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Romans (Series 1)

Lordship - and the Weaker Brother

Romans  14

One of the enduring problems of the church is the “weaker brother” -- who often appears to be the strongest in the faith. This is the person who says. “No Christian would ever do.....” and thus adds to the faith a rule, a regulation, a burden not necessary for salvation.

The origins of this passage need some explanation. In these times, men would make animal sacrifices to pagan idols. You can imagine a worshiper, carrying a quarter of beef, down to the temple of Ugabuga. There the meat is roasted; the priest takes his share, and the rest must be eaten -- or sold! (No refrigerators, you see.) The new Christian, weak in the faith, sees in this meat not the creation of God but the pagan sacrifice -- and therefore creates the rule. In fact, it went so far as to say, “Since I can’t tell which meat has been so sacrificed, I will eat none.” The controversy seems out of date today -- but perhaps not.

The Weaker Brother

(Rom 14:1-4 NIV) Accept him whose faith is weak, without passing judgment on disputable matters. {2} One man's faith allows him to eat everything, but another man, whose faith is weak, eats only vegetables. {3} The man who eats everything must not look down on him who does not, and the man who does not eat everything must not condemn the man who does, for God has accepted him. {4} Who are you to judge someone else's servant? To his own master he stands or falls. And he will stand, for the Lord is able to make him stand.

The first, and key, concept here is this: just who is the weaker brother? Let me translate this into the twentieth century. I teach this class without a suit -- indeed, I’m so wildly liberal as to not even wear a tie! Good, pious Christians know that they must honor God in the way they dress, and that obviously means that you should wear a suit to church. So I must be the “weaker” brother.

That’s not how Paul sees it. Indeed, the principle here is that the one who establishes the rules is the weaker brother. Not me; the guy who must wear a suit. For so many of us, this seems backwards. The point needs some amplification.

·         First, we are not talking about a legalist -- one who substitutes the rules for the atonement of Christ. Paul never fails to condemn such. We are talking about someone who adds these rules to the royal law of Christ.

·         We are not, except incidentally, talking about the one who makes it a personal law of life, for good reason. For example, a man might be a recovering alcoholic. He might indeed acknowledge that there is no blanket restriction on alcohol for the Christian, but yet make it his personal law never to touch the stuff again. In charity, we may regard him (on this matter) as the weaker brother and support him in this decision. We are not speaking of supporting the brother with a besetting sin.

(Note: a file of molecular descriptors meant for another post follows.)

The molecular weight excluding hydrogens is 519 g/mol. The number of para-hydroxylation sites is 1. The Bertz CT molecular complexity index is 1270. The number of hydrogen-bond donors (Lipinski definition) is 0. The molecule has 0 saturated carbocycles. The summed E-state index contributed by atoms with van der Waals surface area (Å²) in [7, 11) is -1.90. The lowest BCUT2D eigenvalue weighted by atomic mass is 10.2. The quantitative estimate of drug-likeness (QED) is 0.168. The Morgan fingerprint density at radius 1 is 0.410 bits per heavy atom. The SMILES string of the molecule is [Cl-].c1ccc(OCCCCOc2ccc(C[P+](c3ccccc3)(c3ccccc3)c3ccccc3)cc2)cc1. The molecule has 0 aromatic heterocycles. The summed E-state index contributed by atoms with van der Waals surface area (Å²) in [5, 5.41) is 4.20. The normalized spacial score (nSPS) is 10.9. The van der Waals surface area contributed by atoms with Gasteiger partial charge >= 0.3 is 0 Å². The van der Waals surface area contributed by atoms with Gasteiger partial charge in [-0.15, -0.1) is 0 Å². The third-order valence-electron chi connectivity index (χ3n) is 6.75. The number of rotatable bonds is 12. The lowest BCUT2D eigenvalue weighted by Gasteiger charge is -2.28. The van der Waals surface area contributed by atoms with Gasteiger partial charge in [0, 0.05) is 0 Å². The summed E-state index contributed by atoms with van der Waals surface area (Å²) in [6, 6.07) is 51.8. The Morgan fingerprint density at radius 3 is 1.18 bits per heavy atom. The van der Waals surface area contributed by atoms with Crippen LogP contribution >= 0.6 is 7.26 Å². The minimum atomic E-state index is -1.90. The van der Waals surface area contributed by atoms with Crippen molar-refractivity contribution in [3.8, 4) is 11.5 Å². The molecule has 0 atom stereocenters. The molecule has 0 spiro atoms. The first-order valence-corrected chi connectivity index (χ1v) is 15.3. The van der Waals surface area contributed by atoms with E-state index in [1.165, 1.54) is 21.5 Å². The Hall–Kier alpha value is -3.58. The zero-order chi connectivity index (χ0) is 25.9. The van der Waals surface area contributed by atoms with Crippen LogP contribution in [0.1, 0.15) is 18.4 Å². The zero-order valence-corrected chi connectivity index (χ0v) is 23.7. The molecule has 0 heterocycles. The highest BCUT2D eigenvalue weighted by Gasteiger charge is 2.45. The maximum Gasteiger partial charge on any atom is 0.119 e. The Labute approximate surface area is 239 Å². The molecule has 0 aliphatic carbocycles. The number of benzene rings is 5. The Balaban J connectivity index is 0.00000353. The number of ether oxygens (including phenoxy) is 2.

·         We are not talking about the one who refrains from a given practice, say drinking, for the sake of harmony in the church. But more on that later.

·         We are talking about the one who concludes that there is a general law -- a moral commandment, if you will -- which should apply to all Christians, for which there is no particular warrant in Scripture.

Paul describes this man as one whose “faith is weak.” We often see it as strong, but in fact it is weak. In a curious turn of phrase, Paul describes one man’s faith as allowing him to eat only vegetables. It is not strong enough to allow him to eat meat. Weakness in faith prevents people from exercising their liberty in Christ.

But we must distinguish between liberty -- freedom to do as I please, with the responsibility for the results -- and license (which takes no responsibility at all). It is Christian liberty we have. To that end, Paul gives us instruction.

First, we are not to condemn the weaker brother. It is a curious reversal of form. We usually think of the person with all the rules condemning the liberal one. Paul prohibits condemnation on these grounds:

·         First, God has accepted this person as His child. Who are we to say to God, “You made a mistake on that one?” Are we not indeed commanded to show hospitality to all the brethren?

·         Next, in doing so we exceed our authority of judgment. We can only judge ourselves, and then only to bring repentance (Godly sorrow). We cannot pass judgment on someone else’s servant; not in this world nor the next.

·         Finally, to pass such judgment is itself a lack of faith!

·         It says, “God, you could never make anything decent out of .....” Is it ever proper to deny the power of God?

·         We sometimes get into this habit because of our misunderstanding of humility. We say, “Oh, I’m so rotten, God could never make anything out me!” This is completely presumptuous (and rather blasphemous) talk, masquerading as humility. True humility says, “I can’t make myself into greatness -- but He can.” And if He can do it to me, why not my weaker brother?

Next, we are commanded to accept them. Not to tolerate and look down on, but accept them. It is fitting both for our humility and our service that we do this. Humility, in that we are sinners too; service, in that they are the children of Christ also, and as we receive them, we receive Him.

You see, I hope, that this passage is not really about “weaker brethren.” It is about the Lordship of Jesus Christ -- and his command to us to help our brothers come closer to Him, at whatever cost to ourselves.

Fully Convinced

(Rom 14:5-12 NIV) One man considers one day more sacred than another; another man considers every day alike. Each one should be fully convinced in his own mind. {6} He who regards one day as special, does so to the Lord. He who eats meat, eats to the Lord, for he gives thanks to God; and he who abstains, does so to the Lord and gives thanks to God. {7} For none of us lives to himself alone and none of us dies to himself alone. {8} If we live, we live to the Lord; and if we die, we die to the Lord. So, whether we live or die, we belong to the Lord. {9} For this very reason, Christ died and returned to life so that he might be the Lord of both the dead and the living. {10} You, then, why do you judge your brother? Or why do you look down on your brother? For we will all stand before God's judgment seat. {11} It is written: "'As surely as I live,' says the Lord, 'every knee will bow before me; every tongue will confess to God.'" {12} So then, each of us will give an account of himself to God.